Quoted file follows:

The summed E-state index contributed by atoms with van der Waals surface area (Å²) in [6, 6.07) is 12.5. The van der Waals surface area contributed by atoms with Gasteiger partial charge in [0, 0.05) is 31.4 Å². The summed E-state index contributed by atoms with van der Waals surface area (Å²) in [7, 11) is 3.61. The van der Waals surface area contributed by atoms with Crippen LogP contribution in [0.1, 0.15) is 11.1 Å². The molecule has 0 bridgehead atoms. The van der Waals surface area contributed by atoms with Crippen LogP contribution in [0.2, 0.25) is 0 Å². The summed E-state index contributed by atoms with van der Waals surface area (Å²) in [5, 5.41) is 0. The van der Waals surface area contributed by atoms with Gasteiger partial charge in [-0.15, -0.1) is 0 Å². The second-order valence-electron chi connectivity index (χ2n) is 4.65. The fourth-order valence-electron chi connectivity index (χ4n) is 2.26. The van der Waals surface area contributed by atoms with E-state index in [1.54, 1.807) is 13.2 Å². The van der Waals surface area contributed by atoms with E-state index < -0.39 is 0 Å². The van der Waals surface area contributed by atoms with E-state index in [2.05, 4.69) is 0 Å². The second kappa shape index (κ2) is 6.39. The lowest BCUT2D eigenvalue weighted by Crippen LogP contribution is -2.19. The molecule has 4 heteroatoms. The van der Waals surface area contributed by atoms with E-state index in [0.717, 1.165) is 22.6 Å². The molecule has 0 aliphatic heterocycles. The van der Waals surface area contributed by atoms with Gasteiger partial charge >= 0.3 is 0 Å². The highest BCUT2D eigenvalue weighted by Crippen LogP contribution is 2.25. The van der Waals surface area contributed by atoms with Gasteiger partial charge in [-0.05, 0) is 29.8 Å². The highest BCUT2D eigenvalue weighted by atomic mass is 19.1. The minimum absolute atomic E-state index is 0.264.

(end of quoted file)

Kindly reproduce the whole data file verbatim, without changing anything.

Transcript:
The summed E-state index contributed by atoms with van der Waals surface area (Å²) in [6, 6.07) is 12.5. The van der Waals surface area contributed by atoms with Gasteiger partial charge in [0, 0.05) is 31.4 Å². The summed E-state index contributed by atoms with van der Waals surface area (Å²) in [7, 11) is 3.61. The van der Waals surface area contributed by atoms with Crippen LogP contribution in [0.1, 0.15) is 11.1 Å². The molecule has 0 bridgehead atoms. The van der Waals surface area contributed by atoms with Crippen LogP contribution in [0.2, 0.25) is 0 Å². The summed E-state index contributed by atoms with van der Waals surface area (Å²) in [5, 5.41) is 0. The van der Waals surface area contributed by atoms with Gasteiger partial charge in [-0.15, -0.1) is 0 Å². The second-order valence-electron chi connectivity index (χ2n) is 4.65. The fourth-order valence-electron chi connectivity index (χ4n) is 2.26. The van der Waals surface area contributed by atoms with E-state index in [1.54, 1.807) is 13.2 Å². The van der Waals surface area contributed by atoms with E-state index < -0.39 is 0 Å². The van der Waals surface area contributed by atoms with E-state index in [2.05, 4.69) is 0 Å². The second kappa shape index (κ2) is 6.39. The lowest BCUT2D eigenvalue weighted by Crippen LogP contribution is -2.19. The molecule has 4 heteroatoms. The van der Waals surface area contributed by atoms with E-state index in [0.717, 1.165) is 22.6 Å². The molecule has 0 aliphatic heterocycles. The van der Waals surface area contributed by atoms with Gasteiger partial charge >= 0.3 is 0 Å². The highest BCUT2D eigenvalue weighted by Crippen LogP contribution is 2.25. The van der Waals surface area contributed by atoms with Gasteiger partial charge in [-0.05, 0) is 29.8 Å². The highest BCUT2D eigenvalue weighted by atomic mass is 19.1. The minimum absolute atomic E-state index is 0.264.